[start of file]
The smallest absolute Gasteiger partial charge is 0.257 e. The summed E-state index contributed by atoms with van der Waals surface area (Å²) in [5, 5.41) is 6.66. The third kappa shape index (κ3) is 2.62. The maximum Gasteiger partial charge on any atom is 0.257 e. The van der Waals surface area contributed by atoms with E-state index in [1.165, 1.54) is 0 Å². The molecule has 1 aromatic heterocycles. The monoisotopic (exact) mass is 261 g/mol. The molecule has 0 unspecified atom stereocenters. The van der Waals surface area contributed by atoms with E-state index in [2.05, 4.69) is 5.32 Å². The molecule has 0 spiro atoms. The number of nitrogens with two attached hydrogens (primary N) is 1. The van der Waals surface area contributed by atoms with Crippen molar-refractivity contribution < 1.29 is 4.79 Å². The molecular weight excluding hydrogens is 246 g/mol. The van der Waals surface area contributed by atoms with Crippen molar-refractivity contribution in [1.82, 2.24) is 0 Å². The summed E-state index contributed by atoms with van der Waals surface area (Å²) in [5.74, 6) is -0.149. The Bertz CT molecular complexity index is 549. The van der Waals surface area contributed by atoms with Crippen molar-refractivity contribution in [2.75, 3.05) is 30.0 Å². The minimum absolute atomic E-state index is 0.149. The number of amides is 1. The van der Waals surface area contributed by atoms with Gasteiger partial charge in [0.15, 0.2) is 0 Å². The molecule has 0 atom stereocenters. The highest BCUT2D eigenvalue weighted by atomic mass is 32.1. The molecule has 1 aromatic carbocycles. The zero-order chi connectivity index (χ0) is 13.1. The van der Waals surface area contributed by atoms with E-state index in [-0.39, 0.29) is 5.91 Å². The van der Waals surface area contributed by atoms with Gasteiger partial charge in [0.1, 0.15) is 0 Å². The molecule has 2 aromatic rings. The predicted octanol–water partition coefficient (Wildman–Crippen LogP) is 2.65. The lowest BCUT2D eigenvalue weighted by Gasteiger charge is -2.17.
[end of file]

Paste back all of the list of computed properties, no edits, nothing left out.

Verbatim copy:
The smallest absolute Gasteiger partial charge is 0.257 e. The summed E-state index contributed by atoms with van der Waals surface area (Å²) in [5, 5.41) is 6.66. The third kappa shape index (κ3) is 2.62. The maximum Gasteiger partial charge on any atom is 0.257 e. The van der Waals surface area contributed by atoms with E-state index in [1.165, 1.54) is 0 Å². The molecule has 1 aromatic heterocycles. The monoisotopic (exact) mass is 261 g/mol. The molecule has 0 unspecified atom stereocenters. The van der Waals surface area contributed by atoms with E-state index in [2.05, 4.69) is 5.32 Å². The molecule has 0 spiro atoms. The number of nitrogens with two attached hydrogens (primary N) is 1. The van der Waals surface area contributed by atoms with Crippen molar-refractivity contribution < 1.29 is 4.79 Å². The molecular weight excluding hydrogens is 246 g/mol. The van der Waals surface area contributed by atoms with Crippen molar-refractivity contribution in [1.82, 2.24) is 0 Å². The summed E-state index contributed by atoms with van der Waals surface area (Å²) in [5.74, 6) is -0.149. The Bertz CT molecular complexity index is 549. The van der Waals surface area contributed by atoms with Crippen molar-refractivity contribution in [2.75, 3.05) is 30.0 Å². The minimum absolute atomic E-state index is 0.149. The number of amides is 1. The van der Waals surface area contributed by atoms with Gasteiger partial charge in [0.15, 0.2) is 0 Å². The molecule has 0 atom stereocenters. The highest BCUT2D eigenvalue weighted by atomic mass is 32.1. The molecule has 1 aromatic carbocycles. The zero-order chi connectivity index (χ0) is 13.1. The van der Waals surface area contributed by atoms with E-state index in [-0.39, 0.29) is 5.91 Å². The van der Waals surface area contributed by atoms with Gasteiger partial charge in [0.1, 0.15) is 0 Å². The molecule has 2 aromatic rings. The predicted octanol–water partition coefficient (Wildman–Crippen LogP) is 2.65. The lowest BCUT2D eigenvalue weighted by Gasteiger charge is -2.17.